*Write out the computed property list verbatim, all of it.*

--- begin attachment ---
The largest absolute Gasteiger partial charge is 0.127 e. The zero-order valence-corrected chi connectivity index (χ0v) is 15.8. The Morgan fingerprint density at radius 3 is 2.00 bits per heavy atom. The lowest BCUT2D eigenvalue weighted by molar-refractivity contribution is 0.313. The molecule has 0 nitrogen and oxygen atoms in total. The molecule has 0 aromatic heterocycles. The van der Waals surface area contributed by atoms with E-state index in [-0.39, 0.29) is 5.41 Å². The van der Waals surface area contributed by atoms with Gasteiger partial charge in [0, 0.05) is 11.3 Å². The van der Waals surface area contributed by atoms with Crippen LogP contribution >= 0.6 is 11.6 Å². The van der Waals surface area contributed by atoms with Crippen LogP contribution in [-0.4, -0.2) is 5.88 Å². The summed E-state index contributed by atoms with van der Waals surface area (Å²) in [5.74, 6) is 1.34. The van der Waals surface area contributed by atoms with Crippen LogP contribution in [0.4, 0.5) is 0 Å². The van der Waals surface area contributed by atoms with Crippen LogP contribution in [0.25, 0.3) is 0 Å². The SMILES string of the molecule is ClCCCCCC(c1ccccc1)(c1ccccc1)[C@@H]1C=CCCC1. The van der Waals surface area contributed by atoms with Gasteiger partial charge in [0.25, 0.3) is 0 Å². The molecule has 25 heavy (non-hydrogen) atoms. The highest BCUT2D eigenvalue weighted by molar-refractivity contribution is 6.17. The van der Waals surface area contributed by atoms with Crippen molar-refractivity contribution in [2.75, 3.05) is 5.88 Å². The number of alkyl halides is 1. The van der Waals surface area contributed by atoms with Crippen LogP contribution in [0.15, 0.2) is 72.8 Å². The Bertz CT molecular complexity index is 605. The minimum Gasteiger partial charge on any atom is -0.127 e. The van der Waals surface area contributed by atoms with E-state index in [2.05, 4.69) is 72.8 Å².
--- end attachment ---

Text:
The largest absolute Gasteiger partial charge is 0.127 e. The zero-order valence-corrected chi connectivity index (χ0v) is 15.8. The Morgan fingerprint density at radius 3 is 2.00 bits per heavy atom. The lowest BCUT2D eigenvalue weighted by molar-refractivity contribution is 0.313. The molecule has 0 nitrogen and oxygen atoms in total. The molecule has 0 aromatic heterocycles. The van der Waals surface area contributed by atoms with E-state index in [-0.39, 0.29) is 5.41 Å². The van der Waals surface area contributed by atoms with Gasteiger partial charge in [0, 0.05) is 11.3 Å². The van der Waals surface area contributed by atoms with Crippen LogP contribution >= 0.6 is 11.6 Å². The van der Waals surface area contributed by atoms with Crippen LogP contribution in [-0.4, -0.2) is 5.88 Å². The summed E-state index contributed by atoms with van der Waals surface area (Å²) in [5.74, 6) is 1.34. The van der Waals surface area contributed by atoms with Crippen LogP contribution in [0.4, 0.5) is 0 Å². The van der Waals surface area contributed by atoms with Crippen LogP contribution in [0.25, 0.3) is 0 Å². The SMILES string of the molecule is ClCCCCCC(c1ccccc1)(c1ccccc1)[C@@H]1C=CCCC1. The van der Waals surface area contributed by atoms with Gasteiger partial charge in [0.25, 0.3) is 0 Å². The molecule has 25 heavy (non-hydrogen) atoms. The highest BCUT2D eigenvalue weighted by molar-refractivity contribution is 6.17. The van der Waals surface area contributed by atoms with Crippen molar-refractivity contribution in [2.75, 3.05) is 5.88 Å². The number of alkyl halides is 1. The van der Waals surface area contributed by atoms with Crippen LogP contribution in [0.15, 0.2) is 72.8 Å². The Bertz CT molecular complexity index is 605. The minimum Gasteiger partial charge on any atom is -0.127 e. The van der Waals surface area contributed by atoms with E-state index in [2.05, 4.69) is 72.8 Å².